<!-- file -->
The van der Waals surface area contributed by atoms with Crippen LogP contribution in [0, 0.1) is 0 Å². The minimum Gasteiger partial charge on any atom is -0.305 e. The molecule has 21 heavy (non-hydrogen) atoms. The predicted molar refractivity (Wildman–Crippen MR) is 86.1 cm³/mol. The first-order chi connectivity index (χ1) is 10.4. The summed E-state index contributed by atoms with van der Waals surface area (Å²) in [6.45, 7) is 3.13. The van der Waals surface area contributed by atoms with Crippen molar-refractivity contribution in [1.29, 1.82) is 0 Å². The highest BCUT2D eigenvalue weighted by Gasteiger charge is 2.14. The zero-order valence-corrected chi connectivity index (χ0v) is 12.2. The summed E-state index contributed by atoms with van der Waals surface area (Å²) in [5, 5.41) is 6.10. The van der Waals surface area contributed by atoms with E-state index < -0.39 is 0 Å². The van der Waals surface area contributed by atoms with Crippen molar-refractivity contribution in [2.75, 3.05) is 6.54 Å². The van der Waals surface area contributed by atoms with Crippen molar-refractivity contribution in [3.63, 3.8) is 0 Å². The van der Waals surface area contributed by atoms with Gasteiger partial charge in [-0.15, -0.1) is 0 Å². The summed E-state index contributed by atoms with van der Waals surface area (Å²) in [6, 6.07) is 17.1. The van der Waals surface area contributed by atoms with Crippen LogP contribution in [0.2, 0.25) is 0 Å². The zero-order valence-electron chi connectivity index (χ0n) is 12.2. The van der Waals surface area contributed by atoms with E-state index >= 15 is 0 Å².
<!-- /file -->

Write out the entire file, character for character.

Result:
The van der Waals surface area contributed by atoms with Crippen LogP contribution in [0, 0.1) is 0 Å². The minimum Gasteiger partial charge on any atom is -0.305 e. The molecule has 21 heavy (non-hydrogen) atoms. The predicted molar refractivity (Wildman–Crippen MR) is 86.1 cm³/mol. The first-order chi connectivity index (χ1) is 10.4. The summed E-state index contributed by atoms with van der Waals surface area (Å²) in [6.45, 7) is 3.13. The van der Waals surface area contributed by atoms with Crippen molar-refractivity contribution in [1.29, 1.82) is 0 Å². The highest BCUT2D eigenvalue weighted by Gasteiger charge is 2.14. The zero-order valence-corrected chi connectivity index (χ0v) is 12.2. The summed E-state index contributed by atoms with van der Waals surface area (Å²) in [5, 5.41) is 6.10. The van der Waals surface area contributed by atoms with E-state index < -0.39 is 0 Å². The van der Waals surface area contributed by atoms with Crippen molar-refractivity contribution in [2.75, 3.05) is 6.54 Å². The van der Waals surface area contributed by atoms with Crippen molar-refractivity contribution in [3.63, 3.8) is 0 Å². The van der Waals surface area contributed by atoms with Gasteiger partial charge in [-0.15, -0.1) is 0 Å². The summed E-state index contributed by atoms with van der Waals surface area (Å²) in [6, 6.07) is 17.1. The van der Waals surface area contributed by atoms with Crippen LogP contribution in [0.2, 0.25) is 0 Å². The zero-order valence-electron chi connectivity index (χ0n) is 12.2. The van der Waals surface area contributed by atoms with E-state index >= 15 is 0 Å².